Written by Edzard Ernst and the CAM-Cancer Consortium.
Updated March 20, 2013

Aloe vera

Does it work?

This summary is currently (April 2016) being updated, the version published here was last updated in March 2013. 

Topical Aloe vera gel

Systematic reviews

Several clinical trials of topical Aloe vera gel to treat radiation-induced skin problems are available, and Richardson et al.10 have summarized their findings in a systematic review. The authors included seven RCTs. The quality of the studies and of reporting was frequently poor. Overall, the results failed to show the superiority of topical Aloe vera gel over various control treatments. The authors therefore concluded that “there is no evidence from clinical trials to suggest that topical Aloe vera is effective in preventing or minimising radiation-induced skin reactions in cancer patients”10.

A Cochrane review of various interventions to prevent mucositis in cancer patients included no further trials15. The authors did not draw a positive conclusion but felt that “there is a need for well-designed and conducted trials.”

Clinical trials

Since the publication of these reviews, several further trials have become available

Aloe vera gel was tested in an RCT with 57 head and neck cancer patients undergoing radiotherapy 16. The experimental group received topical aloe vera gel daily until one month after the completion of readiotherapy plus standard care; the control group had standard care only. The results demonstrated that there were a significantly delayed onset of skin reaction and low percentage of patients with severe radiotherapy induced skin reactions in the experimental group as compared to control group. At one month post radiotherapy there was no significant difference between two groups for radiotherapy induced skin reactions. During the later course of radiotherapy (at 6th /7th week) significant difference between two groups for pain scores was seen. However there was no significant difference in the two groups in the occurrence of radiation induced skin reaction related complications the authors conclude that aloe vera gel was effective in delaying the onset and reducing the severity of radiation induced skin reactions during the course of radiotherapy.

Another trial tested aloe vera gel for oral submucosal fibrosis (OSMF), a potentially malignant disorder of the oral mucosa, frequently associated with chewing gutka and betel quid 17. Twenty study subjects with OSMF were included in the study. Patients were randomised into two groups; group A received 5 mg of aloe vera gel to be applied topically three times daily for 3 months. Group B subjects received antioxidant capsules twice daily for 3 months. The results showed that aloe vera patients responded better in terms of symptoms and early-stage histopathology. Aloe vera generated a statistically significant relative reduction in burning sensation, improvement in mouth opening, and cheek flexibility.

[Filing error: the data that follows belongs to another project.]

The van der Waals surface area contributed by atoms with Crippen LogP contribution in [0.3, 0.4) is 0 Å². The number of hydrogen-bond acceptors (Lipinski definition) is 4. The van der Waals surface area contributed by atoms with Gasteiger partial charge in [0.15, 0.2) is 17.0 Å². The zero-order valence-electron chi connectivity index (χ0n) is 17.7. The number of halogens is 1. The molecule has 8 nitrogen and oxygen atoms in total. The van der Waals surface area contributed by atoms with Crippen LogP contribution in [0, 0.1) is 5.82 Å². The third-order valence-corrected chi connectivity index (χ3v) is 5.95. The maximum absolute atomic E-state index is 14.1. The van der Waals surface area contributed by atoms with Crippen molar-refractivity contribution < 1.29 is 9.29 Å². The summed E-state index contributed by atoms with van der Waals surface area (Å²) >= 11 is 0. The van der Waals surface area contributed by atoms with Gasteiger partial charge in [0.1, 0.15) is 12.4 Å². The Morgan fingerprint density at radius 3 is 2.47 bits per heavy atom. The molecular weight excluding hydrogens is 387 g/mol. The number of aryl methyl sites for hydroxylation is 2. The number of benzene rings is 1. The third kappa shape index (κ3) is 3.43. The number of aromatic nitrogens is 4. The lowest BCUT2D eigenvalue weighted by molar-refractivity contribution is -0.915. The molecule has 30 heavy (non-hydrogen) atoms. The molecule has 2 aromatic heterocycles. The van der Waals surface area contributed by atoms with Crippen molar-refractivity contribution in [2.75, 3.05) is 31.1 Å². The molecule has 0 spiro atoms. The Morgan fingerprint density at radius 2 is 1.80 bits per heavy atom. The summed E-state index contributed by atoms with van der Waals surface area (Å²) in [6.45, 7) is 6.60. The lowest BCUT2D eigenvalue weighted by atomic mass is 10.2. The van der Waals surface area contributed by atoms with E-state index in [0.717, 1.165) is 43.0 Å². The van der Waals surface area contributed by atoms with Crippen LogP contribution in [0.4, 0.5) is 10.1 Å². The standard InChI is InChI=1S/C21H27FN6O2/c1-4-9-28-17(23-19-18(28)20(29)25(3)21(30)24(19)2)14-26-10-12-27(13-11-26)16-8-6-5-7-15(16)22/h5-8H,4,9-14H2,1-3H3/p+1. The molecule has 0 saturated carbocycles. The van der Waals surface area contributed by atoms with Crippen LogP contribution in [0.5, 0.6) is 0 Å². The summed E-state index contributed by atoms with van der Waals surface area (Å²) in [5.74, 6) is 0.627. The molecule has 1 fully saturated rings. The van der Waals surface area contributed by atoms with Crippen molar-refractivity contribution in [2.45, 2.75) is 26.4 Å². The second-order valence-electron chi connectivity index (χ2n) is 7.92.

Oral Aloe vera

Clinical trials

The effectiveness of oral Aloe vera products are less well studied. Lissoni et al.12 treated 50 patients with advanced mixed cancers either with melatonin or with melatonin plus Aloe vera tincture (1ml, 2x/day). A partial response was seen in no patient from the former and two patients from the latter group. These findings are preliminary at best.

Su et al.11 randomised 58 head and neck cancer patients to receive either Aloe vera (20ml juice) or placebo in addition to usual care. The results show no statistically significant inter-group differences in terms of quality of life, mucositis, pain, weight loss and other endpoints.

Lissoni et al.18 randomised 240 patients with mixed metastic solid tumours into receiving either chemotherapy or chemotherapy plus Aloe vera (extract of 300g fresh leaves 3x/day). The results indicated that tumour regression, 3-year survival times and subjective symptoms were both better in the latter group. This study seems well-conducted and its results are encouraging. However, independent replication seems necessary.

Puataweepong et al.19 conducted an RCT with 61 head and neck cancer patients who received either Aloe vera juice or placebo in addition to usual care. The endpoint was mucosal reaction to radiation therapy. The incidence of severe mucositis was 53% in the Aloe vera group and 87% in the placebo group. No difference was noted in the duration of mucositis, however.

The notion that oral Aloe vera might prevent lung cancer was supported by a Japanese case-control study20. A comparison of 44 pairs was analysed according to plant food intake. The results suggested that those study participants regularly consuming Aloe vera were associated with a reduced lung cancer-risk. Even though interesting, this small study cannot prove that the detected association is causal.

Citation Edzard Ernst, CAM-Cancer Consortium. Aloe vera [online document]. http://ws.cam-cancer.org/The-Summaries/Herbal-products/Aloe-vera. March 20, 2013.


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